MIDWAY through the first half, Paolo Di Canio sat crouched on the Selhurst Park touchline with his hand covering his eyes.
The Sunderland head coach wasn’t the only one who couldn’t bear to watch.
For far too long yesterday, against humble opposition in the shape of Crystal Palace, Sunderland laboured with those disjointed, confidence-drained habits which were a characteristic of last season.
It looked like the almost-forgotten hero of Steven Fletcher had spared Sunderland a draining fortnight of questions over this side’s direction.
But the self-destruct button was well and truly hammered by Di Canio’s first lieutenant, John O’Shea, who was horrifyingly culpable of losing his concentration and costing Sunderland a point.
Nevertheless, Fletcher’s instant impact on his Sunderland comeback showed that if Di Canio’s “revolution” is to dramatically change the fortunes of this club, then the fit-again 26-year-old has a significant part to play.
The enforced absence of Jozy Altidore, due to a hamstring strain, from the team sheets before kick-off immediately reduced optimism among those travelling supporters bathed in the Selhurst Park sunshine.
Stephane Sessegnon’s omission was entirely predictable, but to lose both of the front two from the opening two Premier League games, forced Di Canio to name two strikers whose impact in red and white has been limited to potential alone.
And there was almost a sense that the absence of those two high-profile absentees had rubbed off on Sunderland in the early stages.
While it was a third successive game where the Black Cats had conceded from a set piece, it was the ragged aura surrounding Di Canio’s side in the opening stages which set just as many alarm bells ringing.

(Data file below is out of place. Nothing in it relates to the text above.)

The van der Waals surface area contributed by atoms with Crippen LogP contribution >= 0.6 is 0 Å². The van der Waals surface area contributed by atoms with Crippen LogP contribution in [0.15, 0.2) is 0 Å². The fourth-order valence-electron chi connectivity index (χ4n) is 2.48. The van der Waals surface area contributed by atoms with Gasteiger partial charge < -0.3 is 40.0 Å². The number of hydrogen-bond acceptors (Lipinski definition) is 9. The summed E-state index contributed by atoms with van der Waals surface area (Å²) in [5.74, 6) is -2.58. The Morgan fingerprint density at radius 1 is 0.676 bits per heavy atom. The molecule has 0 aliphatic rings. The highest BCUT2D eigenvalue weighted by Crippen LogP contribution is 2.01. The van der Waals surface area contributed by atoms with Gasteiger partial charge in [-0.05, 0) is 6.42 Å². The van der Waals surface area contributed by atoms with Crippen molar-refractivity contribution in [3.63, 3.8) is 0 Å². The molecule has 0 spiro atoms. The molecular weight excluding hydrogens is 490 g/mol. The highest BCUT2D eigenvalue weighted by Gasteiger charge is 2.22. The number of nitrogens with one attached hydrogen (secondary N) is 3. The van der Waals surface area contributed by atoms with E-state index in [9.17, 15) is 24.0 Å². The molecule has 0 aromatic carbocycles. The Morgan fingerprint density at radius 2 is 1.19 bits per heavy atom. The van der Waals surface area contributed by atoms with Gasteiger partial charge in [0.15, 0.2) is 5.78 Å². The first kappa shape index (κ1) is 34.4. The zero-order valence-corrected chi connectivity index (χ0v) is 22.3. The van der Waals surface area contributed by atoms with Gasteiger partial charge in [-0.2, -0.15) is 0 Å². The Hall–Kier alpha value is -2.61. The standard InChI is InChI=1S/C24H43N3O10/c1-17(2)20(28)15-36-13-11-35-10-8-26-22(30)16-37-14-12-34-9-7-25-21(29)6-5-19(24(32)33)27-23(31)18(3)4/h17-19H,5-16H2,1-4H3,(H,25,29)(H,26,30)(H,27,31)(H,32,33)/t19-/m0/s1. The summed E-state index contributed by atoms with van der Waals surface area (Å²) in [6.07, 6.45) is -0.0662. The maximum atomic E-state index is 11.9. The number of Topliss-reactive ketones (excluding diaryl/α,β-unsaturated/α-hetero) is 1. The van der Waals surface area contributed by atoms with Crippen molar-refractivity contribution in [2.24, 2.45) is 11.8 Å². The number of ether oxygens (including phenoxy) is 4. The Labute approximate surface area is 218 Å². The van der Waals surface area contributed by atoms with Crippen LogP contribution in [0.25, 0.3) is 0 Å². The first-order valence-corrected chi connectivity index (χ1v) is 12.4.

Sunderland were unable to keep possession for longer than a couple of passes and resorted to hopeful lofted chips down the channels which invariably drifted aimlessly behind.
It took until almost until midway through the first half for Sunderland to improve modestly, with Palace looking content to soak up the pressure and hit the visitors on the break.
And when that happened, it was those striking concerns which came back to haunt Sunderland – Ji caught by uncertainty when the obvious solution was to throw himself at a diving header four yards out.
On the rare occasions he saw the ball, Adam Johnson looked a threat to the creaky Palace defence down the right, but, without the punch in the penalty area, Sunderland’s efforts came to nought.
That Di Canio introduced Fletcher for Ji at the interval came as little surprise and the South Korean had obviously received a verbal earbashing from the Black Cats boss – heading out alone, ahead of his team-mates, to take his seat in the dug-out for the second half.
The Scotland international clearly wasn’t match-fit; the usually reliable touch and control needing more minutes to bear fruit.
But Fletcher possesses something that arguably none of Sunderland’s other strikers can boast – a natural goalscorers’ instinct.
Fletcher started the move which led to his equaliser, but didn’t rest on his laurels on the left-hand touchline, bursting back into the box to get on the end of Jack Colback’s pinpoint cross.
Despite the flurry of new boys, it is Sunderland’s top predator who remains their great hope.
On the evidence of yesterday, Sunderland need all the hope they can get.
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